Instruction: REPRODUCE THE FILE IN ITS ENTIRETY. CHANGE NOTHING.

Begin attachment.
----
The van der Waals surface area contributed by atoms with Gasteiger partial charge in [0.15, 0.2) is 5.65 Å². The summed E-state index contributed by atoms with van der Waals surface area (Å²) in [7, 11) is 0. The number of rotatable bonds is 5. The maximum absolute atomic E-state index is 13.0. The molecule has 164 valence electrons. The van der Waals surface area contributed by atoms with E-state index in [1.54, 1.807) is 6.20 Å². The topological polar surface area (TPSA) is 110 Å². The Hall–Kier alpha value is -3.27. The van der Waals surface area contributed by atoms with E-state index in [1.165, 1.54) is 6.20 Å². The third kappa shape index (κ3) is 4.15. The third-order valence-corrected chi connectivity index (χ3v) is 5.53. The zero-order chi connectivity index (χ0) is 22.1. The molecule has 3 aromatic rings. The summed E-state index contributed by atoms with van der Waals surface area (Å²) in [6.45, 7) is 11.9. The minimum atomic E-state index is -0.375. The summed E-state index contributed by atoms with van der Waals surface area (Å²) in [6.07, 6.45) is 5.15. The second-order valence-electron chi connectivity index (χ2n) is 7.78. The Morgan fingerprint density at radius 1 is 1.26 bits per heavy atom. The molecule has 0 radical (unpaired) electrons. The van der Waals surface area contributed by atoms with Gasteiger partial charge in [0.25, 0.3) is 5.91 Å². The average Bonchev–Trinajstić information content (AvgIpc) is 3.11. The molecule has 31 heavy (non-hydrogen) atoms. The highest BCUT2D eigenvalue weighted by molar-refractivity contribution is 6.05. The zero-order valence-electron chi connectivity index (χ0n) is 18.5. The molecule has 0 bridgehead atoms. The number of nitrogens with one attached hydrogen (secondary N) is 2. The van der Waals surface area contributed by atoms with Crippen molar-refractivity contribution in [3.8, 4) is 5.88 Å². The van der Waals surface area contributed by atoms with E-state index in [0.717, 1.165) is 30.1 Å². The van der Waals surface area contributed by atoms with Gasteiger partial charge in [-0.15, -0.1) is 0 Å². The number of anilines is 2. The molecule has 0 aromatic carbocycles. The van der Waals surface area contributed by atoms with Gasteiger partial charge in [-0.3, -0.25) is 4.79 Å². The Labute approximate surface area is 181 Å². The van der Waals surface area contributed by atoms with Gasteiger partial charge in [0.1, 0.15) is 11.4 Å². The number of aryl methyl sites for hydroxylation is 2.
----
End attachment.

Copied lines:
The van der Waals surface area contributed by atoms with Gasteiger partial charge in [0.15, 0.2) is 5.65 Å². The summed E-state index contributed by atoms with van der Waals surface area (Å²) in [7, 11) is 0. The number of rotatable bonds is 5. The maximum absolute atomic E-state index is 13.0. The molecule has 164 valence electrons. The van der Waals surface area contributed by atoms with E-state index in [1.54, 1.807) is 6.20 Å². The topological polar surface area (TPSA) is 110 Å². The Hall–Kier alpha value is -3.27. The van der Waals surface area contributed by atoms with E-state index in [1.165, 1.54) is 6.20 Å². The third kappa shape index (κ3) is 4.15. The third-order valence-corrected chi connectivity index (χ3v) is 5.53. The zero-order chi connectivity index (χ0) is 22.1. The molecule has 3 aromatic rings. The summed E-state index contributed by atoms with van der Waals surface area (Å²) in [6.45, 7) is 11.9. The minimum atomic E-state index is -0.375. The summed E-state index contributed by atoms with van der Waals surface area (Å²) in [6.07, 6.45) is 5.15. The second-order valence-electron chi connectivity index (χ2n) is 7.78. The Morgan fingerprint density at radius 1 is 1.26 bits per heavy atom. The molecule has 0 radical (unpaired) electrons. The van der Waals surface area contributed by atoms with Gasteiger partial charge in [0.25, 0.3) is 5.91 Å². The average Bonchev–Trinajstić information content (AvgIpc) is 3.11. The molecule has 31 heavy (non-hydrogen) atoms. The highest BCUT2D eigenvalue weighted by molar-refractivity contribution is 6.05. The zero-order valence-electron chi connectivity index (χ0n) is 18.5. The molecule has 0 bridgehead atoms. The number of nitrogens with one attached hydrogen (secondary N) is 2. The van der Waals surface area contributed by atoms with Crippen molar-refractivity contribution in [3.8, 4) is 5.88 Å². The van der Waals surface area contributed by atoms with E-state index in [0.717, 1.165) is 30.1 Å². The van der Waals surface area contributed by atoms with Gasteiger partial charge in [-0.15, -0.1) is 0 Å². The number of anilines is 2. The molecule has 0 aromatic carbocycles. The van der Waals surface area contributed by atoms with Gasteiger partial charge in [-0.3, -0.25) is 4.79 Å². The Labute approximate surface area is 181 Å². The van der Waals surface area contributed by atoms with Gasteiger partial charge in [0.1, 0.15) is 11.4 Å². The number of aryl methyl sites for hydroxylation is 2.